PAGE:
Concepts occur in solid form and are often not questioned. After all, they have proved their worth and value. Concepts as an abstract or generic ideas, conceived in the mind, are generalized from particular instances. The more “solid” a concept appears the higher the chances are that the concept was conceived in the collective mind decades or ages ago.
Historically, marriages in most societies were arranged by parents and older relatives with the goal of legacy and economic stability and political alliances. So, the concept then was defined as a kind of business agreement, rather than something that involved love. It is therefore not surprising that a concept such as matchmaker – as the process of matching two or more people together for the purpose of marriage – also got outdated.
In general, outdated concepts can be considered as originally adequate in the circumstances in which they were designed, but now hopelessly outdated because of the changed circumstances, be it economic, social, historical, technological, etc.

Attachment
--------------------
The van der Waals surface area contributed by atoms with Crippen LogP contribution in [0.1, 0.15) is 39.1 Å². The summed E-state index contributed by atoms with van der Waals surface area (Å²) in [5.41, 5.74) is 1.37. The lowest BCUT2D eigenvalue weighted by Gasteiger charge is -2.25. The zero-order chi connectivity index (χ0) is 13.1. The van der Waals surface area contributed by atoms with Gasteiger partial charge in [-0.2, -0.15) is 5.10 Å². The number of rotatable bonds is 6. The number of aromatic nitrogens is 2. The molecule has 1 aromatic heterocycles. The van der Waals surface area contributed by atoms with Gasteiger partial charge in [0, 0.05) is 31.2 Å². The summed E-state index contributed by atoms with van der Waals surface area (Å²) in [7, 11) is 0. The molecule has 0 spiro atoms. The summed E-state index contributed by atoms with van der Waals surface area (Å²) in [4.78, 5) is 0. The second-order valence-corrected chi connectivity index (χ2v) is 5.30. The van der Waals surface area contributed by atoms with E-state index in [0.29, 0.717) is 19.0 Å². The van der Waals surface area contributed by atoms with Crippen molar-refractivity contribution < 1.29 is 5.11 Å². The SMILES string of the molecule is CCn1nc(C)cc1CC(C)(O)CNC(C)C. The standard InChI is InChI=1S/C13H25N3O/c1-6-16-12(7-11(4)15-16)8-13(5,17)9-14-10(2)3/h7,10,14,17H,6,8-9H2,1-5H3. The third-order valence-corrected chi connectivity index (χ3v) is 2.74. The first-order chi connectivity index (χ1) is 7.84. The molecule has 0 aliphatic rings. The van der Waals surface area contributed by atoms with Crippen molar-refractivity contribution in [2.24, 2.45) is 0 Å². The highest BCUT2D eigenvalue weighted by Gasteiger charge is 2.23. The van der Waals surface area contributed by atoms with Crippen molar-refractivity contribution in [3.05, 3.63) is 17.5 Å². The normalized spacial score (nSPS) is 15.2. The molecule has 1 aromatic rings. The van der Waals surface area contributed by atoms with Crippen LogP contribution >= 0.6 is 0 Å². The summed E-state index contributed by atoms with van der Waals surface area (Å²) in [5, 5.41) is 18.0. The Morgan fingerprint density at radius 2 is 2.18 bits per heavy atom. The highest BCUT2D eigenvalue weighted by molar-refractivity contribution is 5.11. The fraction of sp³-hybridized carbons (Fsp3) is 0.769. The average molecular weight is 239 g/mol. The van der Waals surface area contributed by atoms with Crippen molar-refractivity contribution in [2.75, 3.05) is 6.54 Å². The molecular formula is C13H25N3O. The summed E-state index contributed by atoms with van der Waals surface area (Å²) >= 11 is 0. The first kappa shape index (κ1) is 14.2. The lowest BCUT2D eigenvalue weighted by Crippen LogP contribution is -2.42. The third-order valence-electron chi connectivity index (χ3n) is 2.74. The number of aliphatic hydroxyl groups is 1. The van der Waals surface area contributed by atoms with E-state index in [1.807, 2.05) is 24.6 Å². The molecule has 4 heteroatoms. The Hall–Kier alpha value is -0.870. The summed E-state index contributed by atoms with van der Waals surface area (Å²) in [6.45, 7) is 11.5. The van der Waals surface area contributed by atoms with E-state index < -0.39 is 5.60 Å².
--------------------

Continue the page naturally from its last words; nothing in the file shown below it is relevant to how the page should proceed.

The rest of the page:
For example: since we have reduced democracy to selecting representatives, and reduced representative democracy to mean simply voting, a valuable system is now mired in deep difficulties.
” In a referendum, we ask people directly what they think when they have not been obliged to think – although they have certainly been bombarded by every conceivable form of manipulation in the months leading up to the vote. But the problem is not confined to referendums: in an election, you may cast your vote, but you are also casting it away for the next few years. This system of delegation to an elected representative may have been necessary in the past – when communication was slow and information was limited – but it is completely out of touch with the way citizens interact with each other today.”
“This blind faith in the ballot box as the ultimate base on which popular sovereignty rests can be seen most vividly of all in international diplomacy. When western donor countries hope that countries ravaged by conflict – such as Congo, Iraq or Afghanistan – will become democracies, what they really mean is this: they must hold elections, preferably on the western model, with voting booths, ballot papers and ballot boxes; with parties, campaigns and coalitions; with lists of candidates, polling stations and sealing wax, just like we do. And then they will receive money from us.”